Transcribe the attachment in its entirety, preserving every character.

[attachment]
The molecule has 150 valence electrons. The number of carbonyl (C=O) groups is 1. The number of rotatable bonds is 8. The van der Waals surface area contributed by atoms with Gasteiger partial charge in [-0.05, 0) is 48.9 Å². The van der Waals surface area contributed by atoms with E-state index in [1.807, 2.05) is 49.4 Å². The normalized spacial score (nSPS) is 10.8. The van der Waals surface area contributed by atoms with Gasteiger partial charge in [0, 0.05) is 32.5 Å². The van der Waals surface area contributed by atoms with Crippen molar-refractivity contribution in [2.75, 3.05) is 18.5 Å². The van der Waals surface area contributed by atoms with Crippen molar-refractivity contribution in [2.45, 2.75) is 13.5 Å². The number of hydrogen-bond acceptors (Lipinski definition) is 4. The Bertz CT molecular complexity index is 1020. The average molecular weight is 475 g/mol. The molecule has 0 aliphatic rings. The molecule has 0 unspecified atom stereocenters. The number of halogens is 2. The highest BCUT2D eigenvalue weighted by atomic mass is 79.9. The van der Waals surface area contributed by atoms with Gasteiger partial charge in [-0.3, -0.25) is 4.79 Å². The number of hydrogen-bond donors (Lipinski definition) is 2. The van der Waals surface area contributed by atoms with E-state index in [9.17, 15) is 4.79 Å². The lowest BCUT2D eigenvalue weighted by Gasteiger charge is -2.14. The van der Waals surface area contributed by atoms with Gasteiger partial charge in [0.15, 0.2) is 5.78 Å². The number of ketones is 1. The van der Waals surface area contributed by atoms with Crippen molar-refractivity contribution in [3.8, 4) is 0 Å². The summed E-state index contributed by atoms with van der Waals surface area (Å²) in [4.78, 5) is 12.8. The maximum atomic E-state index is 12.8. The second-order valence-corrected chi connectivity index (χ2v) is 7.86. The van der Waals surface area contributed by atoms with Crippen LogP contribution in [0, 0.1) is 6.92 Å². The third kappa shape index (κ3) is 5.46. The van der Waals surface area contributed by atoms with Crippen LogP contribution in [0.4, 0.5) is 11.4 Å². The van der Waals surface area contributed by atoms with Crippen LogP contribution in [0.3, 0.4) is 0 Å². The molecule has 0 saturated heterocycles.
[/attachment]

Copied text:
The molecule has 150 valence electrons. The number of carbonyl (C=O) groups is 1. The number of rotatable bonds is 8. The van der Waals surface area contributed by atoms with Gasteiger partial charge in [-0.05, 0) is 48.9 Å². The van der Waals surface area contributed by atoms with E-state index in [1.807, 2.05) is 49.4 Å². The normalized spacial score (nSPS) is 10.8. The van der Waals surface area contributed by atoms with Gasteiger partial charge in [0, 0.05) is 32.5 Å². The van der Waals surface area contributed by atoms with Crippen molar-refractivity contribution in [2.75, 3.05) is 18.5 Å². The van der Waals surface area contributed by atoms with Crippen molar-refractivity contribution in [2.45, 2.75) is 13.5 Å². The number of hydrogen-bond acceptors (Lipinski definition) is 4. The Bertz CT molecular complexity index is 1020. The average molecular weight is 475 g/mol. The molecule has 0 aliphatic rings. The molecule has 0 unspecified atom stereocenters. The number of halogens is 2. The highest BCUT2D eigenvalue weighted by atomic mass is 79.9. The van der Waals surface area contributed by atoms with Gasteiger partial charge in [-0.3, -0.25) is 4.79 Å². The number of hydrogen-bond donors (Lipinski definition) is 2. The van der Waals surface area contributed by atoms with E-state index in [9.17, 15) is 4.79 Å². The lowest BCUT2D eigenvalue weighted by Gasteiger charge is -2.14. The van der Waals surface area contributed by atoms with Gasteiger partial charge in [0.15, 0.2) is 5.78 Å². The number of ketones is 1. The van der Waals surface area contributed by atoms with Crippen molar-refractivity contribution in [3.8, 4) is 0 Å². The summed E-state index contributed by atoms with van der Waals surface area (Å²) in [4.78, 5) is 12.8. The maximum atomic E-state index is 12.8. The second-order valence-corrected chi connectivity index (χ2v) is 7.86. The van der Waals surface area contributed by atoms with Crippen LogP contribution in [0, 0.1) is 6.92 Å². The third kappa shape index (κ3) is 5.46. The van der Waals surface area contributed by atoms with Crippen LogP contribution in [0.4, 0.5) is 11.4 Å². The van der Waals surface area contributed by atoms with Crippen LogP contribution in [0.3, 0.4) is 0 Å². The molecule has 0 saturated heterocycles.